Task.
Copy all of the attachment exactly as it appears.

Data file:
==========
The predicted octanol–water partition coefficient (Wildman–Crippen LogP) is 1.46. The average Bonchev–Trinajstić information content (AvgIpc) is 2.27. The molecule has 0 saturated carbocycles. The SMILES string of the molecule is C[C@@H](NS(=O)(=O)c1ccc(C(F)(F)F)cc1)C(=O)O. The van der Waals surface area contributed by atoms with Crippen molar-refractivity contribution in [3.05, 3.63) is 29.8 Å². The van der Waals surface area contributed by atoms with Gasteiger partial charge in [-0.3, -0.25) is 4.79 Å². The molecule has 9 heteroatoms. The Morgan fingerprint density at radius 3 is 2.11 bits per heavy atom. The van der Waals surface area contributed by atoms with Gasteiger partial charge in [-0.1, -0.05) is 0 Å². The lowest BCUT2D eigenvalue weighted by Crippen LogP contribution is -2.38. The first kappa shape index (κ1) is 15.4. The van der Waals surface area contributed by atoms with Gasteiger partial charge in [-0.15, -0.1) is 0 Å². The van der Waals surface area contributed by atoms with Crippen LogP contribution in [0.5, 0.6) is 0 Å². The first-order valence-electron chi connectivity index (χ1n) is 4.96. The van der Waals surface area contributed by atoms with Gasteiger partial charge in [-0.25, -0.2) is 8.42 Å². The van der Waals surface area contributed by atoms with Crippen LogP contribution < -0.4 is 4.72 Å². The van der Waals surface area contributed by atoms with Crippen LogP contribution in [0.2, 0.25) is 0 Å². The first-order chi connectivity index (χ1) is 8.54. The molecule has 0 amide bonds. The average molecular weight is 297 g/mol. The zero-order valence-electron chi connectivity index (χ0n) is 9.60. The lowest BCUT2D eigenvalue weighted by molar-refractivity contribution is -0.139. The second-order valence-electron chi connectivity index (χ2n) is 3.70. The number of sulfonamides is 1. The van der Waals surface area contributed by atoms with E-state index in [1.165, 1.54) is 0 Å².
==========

The predicted octanol–water partition coefficient (Wildman–Crippen LogP) is 1.46. The average Bonchev–Trinajstić information content (AvgIpc) is 2.27. The molecule has 0 saturated carbocycles. The SMILES string of the molecule is C[C@@H](NS(=O)(=O)c1ccc(C(F)(F)F)cc1)C(=O)O. The van der Waals surface area contributed by atoms with Crippen molar-refractivity contribution in [3.05, 3.63) is 29.8 Å². The van der Waals surface area contributed by atoms with Gasteiger partial charge in [-0.3, -0.25) is 4.79 Å². The molecule has 9 heteroatoms. The Morgan fingerprint density at radius 3 is 2.11 bits per heavy atom. The van der Waals surface area contributed by atoms with Gasteiger partial charge in [-0.1, -0.05) is 0 Å². The lowest BCUT2D eigenvalue weighted by Crippen LogP contribution is -2.38. The first kappa shape index (κ1) is 15.4. The van der Waals surface area contributed by atoms with Gasteiger partial charge in [-0.15, -0.1) is 0 Å². The van der Waals surface area contributed by atoms with Crippen LogP contribution in [0.5, 0.6) is 0 Å². The first-order valence-electron chi connectivity index (χ1n) is 4.96. The van der Waals surface area contributed by atoms with Gasteiger partial charge in [-0.25, -0.2) is 8.42 Å². The van der Waals surface area contributed by atoms with Crippen LogP contribution < -0.4 is 4.72 Å². The van der Waals surface area contributed by atoms with Crippen LogP contribution in [0.2, 0.25) is 0 Å². The first-order chi connectivity index (χ1) is 8.54. The molecule has 0 amide bonds. The average molecular weight is 297 g/mol. The zero-order valence-electron chi connectivity index (χ0n) is 9.60. The lowest BCUT2D eigenvalue weighted by molar-refractivity contribution is -0.139. The second-order valence-electron chi connectivity index (χ2n) is 3.70. The number of sulfonamides is 1. The van der Waals surface area contributed by atoms with E-state index in [1.165, 1.54) is 0 Å².